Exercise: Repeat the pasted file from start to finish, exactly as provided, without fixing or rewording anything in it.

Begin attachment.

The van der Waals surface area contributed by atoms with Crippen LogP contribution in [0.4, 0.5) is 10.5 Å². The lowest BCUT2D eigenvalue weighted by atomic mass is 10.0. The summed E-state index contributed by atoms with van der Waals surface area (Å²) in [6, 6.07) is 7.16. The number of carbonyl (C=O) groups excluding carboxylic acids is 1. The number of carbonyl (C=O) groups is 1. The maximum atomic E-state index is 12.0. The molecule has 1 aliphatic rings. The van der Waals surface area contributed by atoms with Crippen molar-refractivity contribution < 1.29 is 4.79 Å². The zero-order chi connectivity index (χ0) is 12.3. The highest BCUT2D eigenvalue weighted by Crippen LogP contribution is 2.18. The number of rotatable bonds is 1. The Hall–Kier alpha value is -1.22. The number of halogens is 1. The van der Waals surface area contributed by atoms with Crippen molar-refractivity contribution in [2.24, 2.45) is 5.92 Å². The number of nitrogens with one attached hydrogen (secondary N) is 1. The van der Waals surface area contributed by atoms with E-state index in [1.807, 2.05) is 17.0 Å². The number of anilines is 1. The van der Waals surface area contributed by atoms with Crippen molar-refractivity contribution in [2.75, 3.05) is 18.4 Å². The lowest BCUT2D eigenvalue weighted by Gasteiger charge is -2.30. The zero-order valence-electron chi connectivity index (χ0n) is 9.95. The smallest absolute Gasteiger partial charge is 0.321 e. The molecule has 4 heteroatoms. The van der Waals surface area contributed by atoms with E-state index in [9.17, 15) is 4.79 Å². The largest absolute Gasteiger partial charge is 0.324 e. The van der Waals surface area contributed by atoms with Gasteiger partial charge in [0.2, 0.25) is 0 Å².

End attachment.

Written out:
The van der Waals surface area contributed by atoms with Crippen LogP contribution in [0.4, 0.5) is 10.5 Å². The lowest BCUT2D eigenvalue weighted by atomic mass is 10.0. The summed E-state index contributed by atoms with van der Waals surface area (Å²) in [6, 6.07) is 7.16. The number of carbonyl (C=O) groups excluding carboxylic acids is 1. The number of carbonyl (C=O) groups is 1. The maximum atomic E-state index is 12.0. The molecule has 1 aliphatic rings. The van der Waals surface area contributed by atoms with Crippen molar-refractivity contribution < 1.29 is 4.79 Å². The zero-order chi connectivity index (χ0) is 12.3. The highest BCUT2D eigenvalue weighted by Crippen LogP contribution is 2.18. The number of rotatable bonds is 1. The Hall–Kier alpha value is -1.22. The number of halogens is 1. The van der Waals surface area contributed by atoms with Crippen molar-refractivity contribution in [2.24, 2.45) is 5.92 Å². The number of nitrogens with one attached hydrogen (secondary N) is 1. The van der Waals surface area contributed by atoms with E-state index in [1.807, 2.05) is 17.0 Å². The number of anilines is 1. The van der Waals surface area contributed by atoms with Crippen molar-refractivity contribution in [2.75, 3.05) is 18.4 Å². The lowest BCUT2D eigenvalue weighted by Gasteiger charge is -2.30. The zero-order valence-electron chi connectivity index (χ0n) is 9.95. The smallest absolute Gasteiger partial charge is 0.321 e. The molecule has 4 heteroatoms. The van der Waals surface area contributed by atoms with E-state index in [9.17, 15) is 4.79 Å². The largest absolute Gasteiger partial charge is 0.324 e. The van der Waals surface area contributed by atoms with Gasteiger partial charge in [0.2, 0.25) is 0 Å².